J M ENGR 3010 Computer Aided Design (3)
Prerequisite: J M ENGR 1413. Computer aided design, analysis and optimization of parts and assemblies; solid modeling of complex surfaces, creation of detail drawings, dimensioning and tolerancing; assembly modeling, assembly constraints, interference checking; motion constraints, force and acceleration analysis, thermal analysis; part optimization for weight, strength and thermal characteristics using Unigraphics software.
J M ENGR 3200 Thermodynamics (3)
Prerequisites: MATH 1900, CHEM 1111 and PHYSICS 2111. Classical thermodynamics, thermodynamic properties, work and heat, first and second laws. Entropy, irreversibility, availability. Application to engineering systems.
J M ENGR 3210 Energetics for Mechanical Engineers (3)
Prerequisite: J M ENGR 3200. Thermodynamic cycle analysis: vapor power, internal combustion, gas turbine, refrigeration. Maxwell relations and generalized property relationships for non ideal gases. Mixtures of ideal gases, psychrometrics, ideal solutions. Combustion processes, first and second law applications to reacting systems. Chemical equilibrium. Compressible flow in nozzles and diffusers.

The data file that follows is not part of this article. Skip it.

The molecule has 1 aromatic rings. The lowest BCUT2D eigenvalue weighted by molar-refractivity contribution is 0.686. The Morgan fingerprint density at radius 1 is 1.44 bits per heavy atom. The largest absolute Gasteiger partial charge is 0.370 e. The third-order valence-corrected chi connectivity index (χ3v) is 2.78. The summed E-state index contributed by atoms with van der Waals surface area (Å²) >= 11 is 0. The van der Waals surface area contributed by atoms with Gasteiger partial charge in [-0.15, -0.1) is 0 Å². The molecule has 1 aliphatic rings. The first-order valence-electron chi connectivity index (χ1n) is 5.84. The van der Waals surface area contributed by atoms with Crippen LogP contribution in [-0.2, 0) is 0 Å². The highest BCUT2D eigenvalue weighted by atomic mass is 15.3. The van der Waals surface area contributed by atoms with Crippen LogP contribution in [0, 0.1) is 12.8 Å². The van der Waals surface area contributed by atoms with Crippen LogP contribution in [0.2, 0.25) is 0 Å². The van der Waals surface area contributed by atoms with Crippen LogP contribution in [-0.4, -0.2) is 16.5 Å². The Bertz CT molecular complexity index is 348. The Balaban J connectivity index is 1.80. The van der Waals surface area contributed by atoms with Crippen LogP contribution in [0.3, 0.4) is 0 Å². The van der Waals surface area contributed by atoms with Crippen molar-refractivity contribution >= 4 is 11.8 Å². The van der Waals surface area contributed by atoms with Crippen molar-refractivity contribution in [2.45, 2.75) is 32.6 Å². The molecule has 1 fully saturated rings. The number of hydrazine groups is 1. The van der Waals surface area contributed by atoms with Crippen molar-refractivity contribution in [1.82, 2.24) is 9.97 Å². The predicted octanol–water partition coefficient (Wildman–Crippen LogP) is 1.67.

J M ENGR 3221 Mechanical Design and Machine Elements (4)
Prerequisites: J M ENGR 1414, J M ENGR 1415, J M ENGR 2410, J E MATH 3170. Provides a thorough overview of the steps in the engineering design process and introduces analytical/quantitative techniques applicable to each step. Topics include recognition of need, specification formulation, concept generation, concept selection, embodiment and detail design. Includes an introduction to several classes of machine elements such as bearings, gears, belts, brakes, and springs. Underlying analytical model of the machine elements are presented along with guidelines about designing and choosing such elements for practical applications. A case study from industry will emphasize how the steps of the design process were done as well as the rationale for choosing particular machine elements.
J M ENGR 3250 Materials Science for J M ENGR (4)
Prerequisite: CHEM 1111. Introduces the chemistry and physics of engineering materials. Emphasis on atomic and molecular interpretation of physical and chemical properties, the relationships between physical and chemical properties, and performance of an engineering material.